Last night Katie, of Sluiter Nation shared a great article about religion. Specifically Christian evangelism and how non-Christians tend to receive their message. I found it to be very relatable without being argumentative (not the way some atheists choose to rebuff evangelism).
So the article got me thinking. Most bloggers talk about religion at one point or another. Whether they simply talk about what they did “after Church/Temple” or they talk purposefully about how their faith helped them through difficult times, or like me, choose to respond to an interesting article they read online.
I grew up right outside Washington DC in a culturally and religiously diverse area. The halls of my high school were crowded with Sikhs, Jews, Buddhists, Islamists, Hindus, Catholics, Protestants, Atheists, and a few lone Evangelicals. We coexisted as the bumper sticker suggests- more or less without incident.
I went to college close to home and had a similar experience. I went to graduate school in North Carolina. It became evident almost immediately that I was out of my element. On my second or 3rd day at work my boss said “and if you have problems with your staff you might have to have a come to Jesus meeting with them.” I had never heard that before. I didn’t live in an area where Jesus and God were injected into conversation more frequently than I used the f-bomb (which was quite a lot in those days.)
I was invited to church. Constantly. By my staff, students, pretty much anyone with a pulse. They had the best of intentions. They wanted to help me feel a part of their community. But I felt awkward, smothered. An when I politely declined I often saw judgment in their eyes.
I knew better than to say “No thanks, I’m an agnostic.” I knew it would be impossible to have a real conversation about what I believed and how I explored those beliefs. I kept my mouth shut.
I had friends, and luckily family, in the area. They were lovely. Warm. Kind. Welcoming. But there was this difference between most of us. Christianity was a large part of many of their lives. And my non-Christianity was a smaller, less consuming part of my life. Being there solidified for me that I wouldn’t ever identify as Christian again. And I was quite the Presbyterian, for a time. Conferences, religious retreats, and bible studies.
I really, really like a crazy tangent digress. So I read this article Katie shared. And felt compelled to talk about it. Because I often feel when I identify as a non-Christian that Christians see me as an amoral, goat-sacrificing, devil-worshiping, heathen.
To explain- secular humanism includes the idea that people are not inherently good or evil. They are able to make choices and guide their own morality. Which is to say I disagree with the idea that the Devil can make you do something bad. I believe in ownership of our own choices, and therefor find more sincerity in repentance when someone says “I made the wrong choice.” Or “I did something mean.” And not “The Devil made me do it.”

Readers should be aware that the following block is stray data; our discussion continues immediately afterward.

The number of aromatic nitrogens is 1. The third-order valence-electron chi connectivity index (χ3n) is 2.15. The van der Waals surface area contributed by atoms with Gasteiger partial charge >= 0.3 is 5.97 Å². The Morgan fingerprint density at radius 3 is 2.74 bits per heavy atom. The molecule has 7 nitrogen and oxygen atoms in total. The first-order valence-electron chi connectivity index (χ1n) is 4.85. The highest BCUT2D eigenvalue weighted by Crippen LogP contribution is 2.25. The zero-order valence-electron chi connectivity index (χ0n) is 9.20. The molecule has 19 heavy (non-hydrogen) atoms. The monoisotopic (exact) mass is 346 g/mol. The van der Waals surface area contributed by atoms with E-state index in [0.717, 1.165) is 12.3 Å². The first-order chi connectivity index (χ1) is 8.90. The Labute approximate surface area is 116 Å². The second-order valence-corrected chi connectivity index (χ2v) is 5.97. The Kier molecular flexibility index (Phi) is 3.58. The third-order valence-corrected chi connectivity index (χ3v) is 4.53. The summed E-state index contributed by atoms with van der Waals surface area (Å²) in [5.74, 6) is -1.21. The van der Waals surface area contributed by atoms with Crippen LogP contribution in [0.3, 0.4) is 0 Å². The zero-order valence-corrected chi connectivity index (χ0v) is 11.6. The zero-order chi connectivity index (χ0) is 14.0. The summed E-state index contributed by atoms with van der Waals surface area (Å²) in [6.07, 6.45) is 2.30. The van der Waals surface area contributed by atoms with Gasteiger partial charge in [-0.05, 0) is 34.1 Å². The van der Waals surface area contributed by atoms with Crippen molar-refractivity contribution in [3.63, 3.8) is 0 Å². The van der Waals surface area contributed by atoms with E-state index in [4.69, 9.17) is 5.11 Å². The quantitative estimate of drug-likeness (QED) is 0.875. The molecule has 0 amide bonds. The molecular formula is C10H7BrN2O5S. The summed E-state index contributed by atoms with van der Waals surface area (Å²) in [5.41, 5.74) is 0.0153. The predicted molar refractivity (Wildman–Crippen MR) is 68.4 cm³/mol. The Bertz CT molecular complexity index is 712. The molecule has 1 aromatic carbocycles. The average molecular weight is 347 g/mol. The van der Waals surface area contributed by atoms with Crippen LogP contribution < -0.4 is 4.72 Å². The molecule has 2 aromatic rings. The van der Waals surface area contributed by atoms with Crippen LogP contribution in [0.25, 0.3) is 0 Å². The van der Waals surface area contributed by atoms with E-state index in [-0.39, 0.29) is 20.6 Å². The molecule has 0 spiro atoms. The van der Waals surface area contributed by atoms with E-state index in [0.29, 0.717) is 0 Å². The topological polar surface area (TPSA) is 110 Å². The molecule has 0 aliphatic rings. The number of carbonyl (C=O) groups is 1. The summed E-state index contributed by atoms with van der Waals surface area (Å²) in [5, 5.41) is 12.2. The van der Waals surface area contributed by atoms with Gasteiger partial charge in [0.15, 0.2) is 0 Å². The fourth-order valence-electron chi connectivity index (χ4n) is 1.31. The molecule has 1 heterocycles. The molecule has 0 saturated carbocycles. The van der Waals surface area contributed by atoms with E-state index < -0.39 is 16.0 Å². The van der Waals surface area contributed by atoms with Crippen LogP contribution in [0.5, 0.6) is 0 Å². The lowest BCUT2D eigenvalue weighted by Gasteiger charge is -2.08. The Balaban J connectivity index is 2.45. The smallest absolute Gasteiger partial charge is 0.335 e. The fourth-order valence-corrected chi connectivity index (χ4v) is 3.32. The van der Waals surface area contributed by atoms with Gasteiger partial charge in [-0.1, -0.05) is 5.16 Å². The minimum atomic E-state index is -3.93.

Agnosticism seems pretty self-explanatory. I’m not certain that how I feel is right. Or what I know is Truth. And, and it doesn’t make me uncomfortable to question. I embrace my uncertainty.
NeoPaganism. This is where things are complicated. I believe it’s important that my belief system come from a basic knowledge and understanding of some of the oldest religions. Not necessarily in the sense of a revival, but in the sense that you need to know where you come from in order to find where you are going. Also. I believe in the earth. I believe our planet should be preserved and treasured. It resources should not be exploited. We should marvel in the way plants draw nutrients from the earth and in turn nourish our bodies. The beauty of an ecosystem in perfect balance. A sunset. The Grand Canyon.
Yoga- which has origins in Hinduism and shared many texts. I believe in the 8 limbs of Yoga: 1.Yamas (self restraints, like the 10 commandments), 2.Niyamas (ways to behave, purity, restraint, self-study), 3.Asana (the physical practice of yoga e.g. Tree Pose), 4.Pranayama (breathing, breathing exercises, breath awareness), 5.Pratyahara (withdrawal from sound, light, distraction), 6.Dharana (concentration), 7.Dhyana (emptying the mind), 8.Samadhi (bliss which defies definition.
I believe that the 8 limbs of yoga will help me to better myself. Help me to be calmer, have more energy, attain greater understanding, maybe even achieve enlightenment.
My religion is not absent. It’s not amoral. It’s not without important ritual and practices. It helps me be a kinder, more patient, more thankful person. It makes me feel a part of something greater than myself. But it isn’t based on a belief in Christ and I’m okay with that. Are you?
What about you? Is your religion/ faith/ belief system complicated? Do you feel misunderstood or misrepresented? Tell me!!